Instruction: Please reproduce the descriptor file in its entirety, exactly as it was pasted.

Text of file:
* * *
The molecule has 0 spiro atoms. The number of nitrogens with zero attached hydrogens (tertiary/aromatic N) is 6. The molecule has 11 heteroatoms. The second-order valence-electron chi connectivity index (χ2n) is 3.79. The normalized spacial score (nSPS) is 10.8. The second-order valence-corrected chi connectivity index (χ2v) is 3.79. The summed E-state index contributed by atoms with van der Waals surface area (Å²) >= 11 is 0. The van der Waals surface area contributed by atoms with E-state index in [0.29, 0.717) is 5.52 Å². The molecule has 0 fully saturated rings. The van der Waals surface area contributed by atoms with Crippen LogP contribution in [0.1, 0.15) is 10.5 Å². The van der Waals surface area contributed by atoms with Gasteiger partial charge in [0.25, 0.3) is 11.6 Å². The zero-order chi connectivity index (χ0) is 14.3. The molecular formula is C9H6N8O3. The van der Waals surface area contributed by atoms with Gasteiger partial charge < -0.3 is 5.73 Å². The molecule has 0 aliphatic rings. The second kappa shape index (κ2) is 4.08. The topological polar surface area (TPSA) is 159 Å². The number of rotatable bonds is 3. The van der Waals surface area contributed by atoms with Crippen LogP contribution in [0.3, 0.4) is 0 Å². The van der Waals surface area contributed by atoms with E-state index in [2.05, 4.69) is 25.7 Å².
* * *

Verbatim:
The molecule has 0 spiro atoms. The number of nitrogens with zero attached hydrogens (tertiary/aromatic N) is 6. The molecule has 11 heteroatoms. The second-order valence-electron chi connectivity index (χ2n) is 3.79. The normalized spacial score (nSPS) is 10.8. The second-order valence-corrected chi connectivity index (χ2v) is 3.79. The summed E-state index contributed by atoms with van der Waals surface area (Å²) >= 11 is 0. The van der Waals surface area contributed by atoms with E-state index in [0.29, 0.717) is 5.52 Å². The molecule has 0 fully saturated rings. The van der Waals surface area contributed by atoms with Crippen LogP contribution in [0.1, 0.15) is 10.5 Å². The van der Waals surface area contributed by atoms with Gasteiger partial charge in [0.25, 0.3) is 11.6 Å². The zero-order chi connectivity index (χ0) is 14.3. The molecular formula is C9H6N8O3. The van der Waals surface area contributed by atoms with Gasteiger partial charge < -0.3 is 5.73 Å². The molecule has 0 aliphatic rings. The second kappa shape index (κ2) is 4.08. The topological polar surface area (TPSA) is 159 Å². The number of rotatable bonds is 3. The van der Waals surface area contributed by atoms with Crippen LogP contribution in [0.3, 0.4) is 0 Å². The van der Waals surface area contributed by atoms with E-state index in [2.05, 4.69) is 25.7 Å².